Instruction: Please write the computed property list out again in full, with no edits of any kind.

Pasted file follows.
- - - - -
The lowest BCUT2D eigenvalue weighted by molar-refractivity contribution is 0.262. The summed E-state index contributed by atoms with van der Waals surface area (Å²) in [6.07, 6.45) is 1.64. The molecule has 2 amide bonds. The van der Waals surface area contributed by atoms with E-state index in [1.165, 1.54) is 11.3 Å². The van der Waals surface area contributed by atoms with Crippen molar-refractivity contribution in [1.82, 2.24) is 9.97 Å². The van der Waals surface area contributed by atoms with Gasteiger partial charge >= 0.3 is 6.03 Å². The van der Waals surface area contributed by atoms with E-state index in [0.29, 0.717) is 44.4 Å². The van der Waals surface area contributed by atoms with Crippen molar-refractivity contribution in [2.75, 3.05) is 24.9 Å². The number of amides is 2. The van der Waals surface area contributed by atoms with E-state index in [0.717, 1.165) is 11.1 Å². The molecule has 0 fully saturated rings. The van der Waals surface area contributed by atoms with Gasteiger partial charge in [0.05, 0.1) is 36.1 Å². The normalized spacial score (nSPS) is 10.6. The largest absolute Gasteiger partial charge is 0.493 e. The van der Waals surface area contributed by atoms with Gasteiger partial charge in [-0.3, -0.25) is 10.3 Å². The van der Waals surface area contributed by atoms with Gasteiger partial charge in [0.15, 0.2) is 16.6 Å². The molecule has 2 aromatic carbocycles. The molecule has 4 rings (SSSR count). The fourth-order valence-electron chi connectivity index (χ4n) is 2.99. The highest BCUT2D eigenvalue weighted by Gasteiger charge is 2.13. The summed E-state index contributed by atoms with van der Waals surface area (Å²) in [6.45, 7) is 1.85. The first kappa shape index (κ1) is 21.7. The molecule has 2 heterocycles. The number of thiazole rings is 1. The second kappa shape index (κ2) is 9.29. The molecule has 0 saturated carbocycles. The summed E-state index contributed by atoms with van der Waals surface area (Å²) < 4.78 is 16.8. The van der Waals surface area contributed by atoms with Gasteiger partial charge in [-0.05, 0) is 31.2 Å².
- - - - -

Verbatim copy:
The lowest BCUT2D eigenvalue weighted by molar-refractivity contribution is 0.262. The summed E-state index contributed by atoms with van der Waals surface area (Å²) in [6.07, 6.45) is 1.64. The molecule has 2 amide bonds. The van der Waals surface area contributed by atoms with E-state index in [1.165, 1.54) is 11.3 Å². The van der Waals surface area contributed by atoms with Crippen molar-refractivity contribution in [1.82, 2.24) is 9.97 Å². The van der Waals surface area contributed by atoms with Gasteiger partial charge >= 0.3 is 6.03 Å². The van der Waals surface area contributed by atoms with E-state index in [0.29, 0.717) is 44.4 Å². The van der Waals surface area contributed by atoms with Crippen molar-refractivity contribution in [2.75, 3.05) is 24.9 Å². The number of amides is 2. The van der Waals surface area contributed by atoms with E-state index in [0.717, 1.165) is 11.1 Å². The molecule has 0 fully saturated rings. The van der Waals surface area contributed by atoms with Gasteiger partial charge in [0.05, 0.1) is 36.1 Å². The normalized spacial score (nSPS) is 10.6. The largest absolute Gasteiger partial charge is 0.493 e. The van der Waals surface area contributed by atoms with Gasteiger partial charge in [-0.3, -0.25) is 10.3 Å². The van der Waals surface area contributed by atoms with Gasteiger partial charge in [0.15, 0.2) is 16.6 Å². The molecule has 2 aromatic carbocycles. The molecule has 4 rings (SSSR count). The fourth-order valence-electron chi connectivity index (χ4n) is 2.99. The highest BCUT2D eigenvalue weighted by Gasteiger charge is 2.13. The summed E-state index contributed by atoms with van der Waals surface area (Å²) in [6.45, 7) is 1.85. The first kappa shape index (κ1) is 21.7. The molecule has 2 heterocycles. The number of thiazole rings is 1. The second kappa shape index (κ2) is 9.29. The molecule has 0 saturated carbocycles. The summed E-state index contributed by atoms with van der Waals surface area (Å²) < 4.78 is 16.8. The van der Waals surface area contributed by atoms with Gasteiger partial charge in [-0.05, 0) is 31.2 Å².